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Handbook for Computer Security Incident Response Teams (CSIRTs)

Handbook for Computer Security Incident Response Teams (CSIRTs)

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Many people incorrectly consider the most important attribute in CSIRT staff to be their
technical experience. Although technical experience is a desirable attribute, by far a more
critical criterion is an individual’s willingness and ability to follow procedures and to provide
a professional interface to constituents, customers, and other parties interacting with the
CSIRT. It is a more desirable approach to hire individuals with less technical experience and
good interpersonal and communication skills, and then train them in CSIRT-specific technical
skills, than vice versa. Certainly this handbook itself provides a good start for educating and
enhancing the understanding that all staff members will need in order to interact with other
teams and provide a suitable service.

Having a wide range of interpersonal skills is important, because team members are
constantly communicating with each other, their constituency, and other parties, such as other
response teams. The reputation of a team relies on the professional interactions that its team
members undertake. Interactions of a team member who is a technical expert but possesses
poor communication skills may severely damage a team’s reputation and standing in the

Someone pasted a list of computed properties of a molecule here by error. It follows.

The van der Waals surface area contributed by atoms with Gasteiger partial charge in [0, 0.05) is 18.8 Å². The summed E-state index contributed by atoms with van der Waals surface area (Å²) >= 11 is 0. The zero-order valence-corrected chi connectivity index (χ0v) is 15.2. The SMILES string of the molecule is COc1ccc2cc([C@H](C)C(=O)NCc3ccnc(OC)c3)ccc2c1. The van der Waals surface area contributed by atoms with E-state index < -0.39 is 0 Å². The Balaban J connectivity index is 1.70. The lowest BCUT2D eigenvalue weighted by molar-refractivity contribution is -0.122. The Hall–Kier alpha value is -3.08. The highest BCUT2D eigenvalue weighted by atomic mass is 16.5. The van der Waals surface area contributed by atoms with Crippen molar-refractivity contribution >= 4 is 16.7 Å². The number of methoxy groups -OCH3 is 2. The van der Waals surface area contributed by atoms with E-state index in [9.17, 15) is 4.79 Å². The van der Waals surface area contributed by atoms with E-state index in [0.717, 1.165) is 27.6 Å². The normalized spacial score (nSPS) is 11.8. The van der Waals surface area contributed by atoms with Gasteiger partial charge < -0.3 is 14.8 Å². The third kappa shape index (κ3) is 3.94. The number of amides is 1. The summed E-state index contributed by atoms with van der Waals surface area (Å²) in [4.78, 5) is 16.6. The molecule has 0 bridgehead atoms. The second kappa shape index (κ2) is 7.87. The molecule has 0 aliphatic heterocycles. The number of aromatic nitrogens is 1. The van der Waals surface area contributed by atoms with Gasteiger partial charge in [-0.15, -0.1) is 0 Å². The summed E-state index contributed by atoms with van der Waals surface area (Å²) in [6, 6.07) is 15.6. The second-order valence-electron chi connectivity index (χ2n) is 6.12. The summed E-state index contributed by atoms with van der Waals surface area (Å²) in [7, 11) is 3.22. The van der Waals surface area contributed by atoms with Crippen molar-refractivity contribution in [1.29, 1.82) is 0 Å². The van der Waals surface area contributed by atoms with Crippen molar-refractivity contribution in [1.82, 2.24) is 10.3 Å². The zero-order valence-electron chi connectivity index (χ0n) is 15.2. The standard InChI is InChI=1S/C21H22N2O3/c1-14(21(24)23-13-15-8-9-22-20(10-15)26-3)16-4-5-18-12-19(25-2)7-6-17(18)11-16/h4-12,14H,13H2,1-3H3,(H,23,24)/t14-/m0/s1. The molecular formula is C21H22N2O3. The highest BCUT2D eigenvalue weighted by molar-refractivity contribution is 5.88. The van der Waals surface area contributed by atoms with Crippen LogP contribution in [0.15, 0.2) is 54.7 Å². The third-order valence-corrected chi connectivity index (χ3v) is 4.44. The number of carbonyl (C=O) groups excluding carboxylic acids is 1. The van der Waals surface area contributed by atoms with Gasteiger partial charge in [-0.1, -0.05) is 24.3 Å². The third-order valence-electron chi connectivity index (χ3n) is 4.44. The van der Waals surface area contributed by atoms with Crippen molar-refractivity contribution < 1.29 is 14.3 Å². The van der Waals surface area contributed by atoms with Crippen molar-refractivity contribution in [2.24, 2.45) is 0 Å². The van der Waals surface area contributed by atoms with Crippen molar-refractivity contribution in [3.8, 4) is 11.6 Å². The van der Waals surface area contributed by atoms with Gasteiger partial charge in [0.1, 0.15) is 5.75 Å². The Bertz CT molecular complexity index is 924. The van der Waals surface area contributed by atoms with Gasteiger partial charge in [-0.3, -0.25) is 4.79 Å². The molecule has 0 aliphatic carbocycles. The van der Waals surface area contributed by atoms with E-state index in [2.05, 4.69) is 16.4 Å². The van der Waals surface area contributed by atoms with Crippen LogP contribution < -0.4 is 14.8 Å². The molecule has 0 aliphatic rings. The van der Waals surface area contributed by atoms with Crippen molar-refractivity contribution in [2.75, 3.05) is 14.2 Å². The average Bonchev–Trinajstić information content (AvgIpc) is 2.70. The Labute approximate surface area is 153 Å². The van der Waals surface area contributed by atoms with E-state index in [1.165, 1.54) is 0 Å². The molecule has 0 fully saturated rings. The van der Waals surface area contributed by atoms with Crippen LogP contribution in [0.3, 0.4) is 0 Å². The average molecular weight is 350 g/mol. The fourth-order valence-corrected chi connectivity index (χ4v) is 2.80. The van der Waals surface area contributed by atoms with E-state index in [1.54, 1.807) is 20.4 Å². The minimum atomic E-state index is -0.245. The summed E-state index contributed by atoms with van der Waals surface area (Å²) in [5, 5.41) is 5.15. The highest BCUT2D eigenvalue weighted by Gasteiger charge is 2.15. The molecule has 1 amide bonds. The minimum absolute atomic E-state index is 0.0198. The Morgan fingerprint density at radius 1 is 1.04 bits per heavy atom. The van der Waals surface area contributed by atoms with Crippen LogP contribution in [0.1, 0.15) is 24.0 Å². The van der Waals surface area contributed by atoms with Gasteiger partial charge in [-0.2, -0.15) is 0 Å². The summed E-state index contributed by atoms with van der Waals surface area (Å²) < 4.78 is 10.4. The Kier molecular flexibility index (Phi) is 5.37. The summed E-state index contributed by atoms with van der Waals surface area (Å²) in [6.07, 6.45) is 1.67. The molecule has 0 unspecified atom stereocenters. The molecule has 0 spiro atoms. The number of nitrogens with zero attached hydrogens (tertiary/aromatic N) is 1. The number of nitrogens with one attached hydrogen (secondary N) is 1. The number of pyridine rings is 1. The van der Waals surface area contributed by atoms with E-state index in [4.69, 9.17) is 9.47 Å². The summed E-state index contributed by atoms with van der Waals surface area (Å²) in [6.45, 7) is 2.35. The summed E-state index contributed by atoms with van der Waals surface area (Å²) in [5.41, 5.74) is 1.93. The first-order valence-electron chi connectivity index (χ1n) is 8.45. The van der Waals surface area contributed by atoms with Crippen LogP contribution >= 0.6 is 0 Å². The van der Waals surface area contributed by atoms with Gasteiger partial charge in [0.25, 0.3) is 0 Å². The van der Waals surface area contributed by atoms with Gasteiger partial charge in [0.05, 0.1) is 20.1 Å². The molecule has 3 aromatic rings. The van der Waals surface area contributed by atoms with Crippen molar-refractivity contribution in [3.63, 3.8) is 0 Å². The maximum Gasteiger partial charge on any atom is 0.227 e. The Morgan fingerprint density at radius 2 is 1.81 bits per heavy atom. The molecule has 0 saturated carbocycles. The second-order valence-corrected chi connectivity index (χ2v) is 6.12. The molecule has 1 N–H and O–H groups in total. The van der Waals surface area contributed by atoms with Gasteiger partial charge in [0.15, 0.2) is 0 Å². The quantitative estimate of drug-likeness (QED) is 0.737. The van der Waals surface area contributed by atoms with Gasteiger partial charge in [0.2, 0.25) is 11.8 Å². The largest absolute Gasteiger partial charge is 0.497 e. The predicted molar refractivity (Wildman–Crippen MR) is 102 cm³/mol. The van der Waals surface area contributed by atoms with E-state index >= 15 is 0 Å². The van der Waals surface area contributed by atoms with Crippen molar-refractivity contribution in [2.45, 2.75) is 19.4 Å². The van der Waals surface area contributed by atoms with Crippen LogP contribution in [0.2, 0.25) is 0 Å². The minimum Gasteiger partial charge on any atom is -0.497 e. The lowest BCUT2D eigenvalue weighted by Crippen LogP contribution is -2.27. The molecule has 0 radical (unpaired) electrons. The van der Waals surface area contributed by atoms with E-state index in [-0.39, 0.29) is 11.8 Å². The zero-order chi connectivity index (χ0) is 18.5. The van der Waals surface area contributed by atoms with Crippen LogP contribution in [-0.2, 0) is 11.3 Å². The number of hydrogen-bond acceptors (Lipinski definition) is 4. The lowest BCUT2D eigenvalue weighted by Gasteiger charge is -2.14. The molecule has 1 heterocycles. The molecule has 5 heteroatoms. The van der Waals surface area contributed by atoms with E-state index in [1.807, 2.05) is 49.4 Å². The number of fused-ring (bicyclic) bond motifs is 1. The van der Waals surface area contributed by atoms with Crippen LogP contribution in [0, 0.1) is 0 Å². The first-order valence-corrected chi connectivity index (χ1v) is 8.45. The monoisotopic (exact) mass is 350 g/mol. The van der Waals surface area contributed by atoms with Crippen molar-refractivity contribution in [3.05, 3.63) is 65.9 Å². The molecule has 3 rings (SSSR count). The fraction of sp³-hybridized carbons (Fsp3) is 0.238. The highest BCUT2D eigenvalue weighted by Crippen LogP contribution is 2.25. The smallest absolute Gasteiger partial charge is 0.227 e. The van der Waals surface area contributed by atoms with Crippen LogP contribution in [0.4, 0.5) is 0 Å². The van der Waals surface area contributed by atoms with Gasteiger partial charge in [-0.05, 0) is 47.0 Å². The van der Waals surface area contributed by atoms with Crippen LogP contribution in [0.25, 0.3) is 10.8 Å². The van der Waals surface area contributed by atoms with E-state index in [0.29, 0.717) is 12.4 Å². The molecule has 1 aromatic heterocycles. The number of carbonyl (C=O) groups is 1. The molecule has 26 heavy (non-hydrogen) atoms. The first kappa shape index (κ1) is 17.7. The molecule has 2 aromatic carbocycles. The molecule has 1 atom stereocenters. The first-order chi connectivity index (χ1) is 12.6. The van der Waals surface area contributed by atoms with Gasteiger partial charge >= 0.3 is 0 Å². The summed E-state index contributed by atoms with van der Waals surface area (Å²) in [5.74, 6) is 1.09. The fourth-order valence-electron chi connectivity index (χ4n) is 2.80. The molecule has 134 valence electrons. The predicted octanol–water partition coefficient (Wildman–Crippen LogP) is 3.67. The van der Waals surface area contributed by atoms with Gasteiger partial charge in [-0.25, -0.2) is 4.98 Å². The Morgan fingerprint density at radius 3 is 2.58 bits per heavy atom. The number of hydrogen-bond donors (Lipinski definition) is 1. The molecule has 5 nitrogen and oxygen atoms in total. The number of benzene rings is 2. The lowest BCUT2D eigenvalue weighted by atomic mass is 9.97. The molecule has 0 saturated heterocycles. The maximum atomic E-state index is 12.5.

community, while those interactions that are handled professionally and competently will
serve to enhance the CSIRT’s reputation as a valued service provider. Hence attention to an
individual’s interpersonal skills is extremely important.62

The following interpersonal skills are important for incident handling staff and are listed here
(in no specific order):

• common sense to make efficient and acceptable decisions whenever there is no clear
ruling available and under stress or severe time constraints

• effective oral and written communication skills (in native language and English) to
interact with constituents and other teams

• diplomacy when dealing with other parties, especially the media and constituents

• ability to follow policies and procedures

• willingness to continue education

• ability to cope with stress and work under pressure

• team player

• integrity and trustworthiness to keep a team’s reputation and standing

62

Fithen, Katherine T. “Hiring IRT Staff Interview Process.” 8th

Workshop on Computer Security
Incident Handling, Forum of Incident Response and Security Teams, San Jose, California, June
1996.

168

CMU/SEI-2003-HB-002

• willingness to admit to one’s own mistakes or knowledge limitations about a topic

• problem solving to address new situations and efficiently handle incidents

• time management, in order to concentrate on priority work

From a technical perspective, each incident handler requires a basic understanding of the
underlying technology and issues on which the individual will base their expertise. The
nature of these skills is similar, regardless of the underlying software and hardware
technologies in use by the team or constituency.

The following technical foundation (with a few general examples in parentheses) is important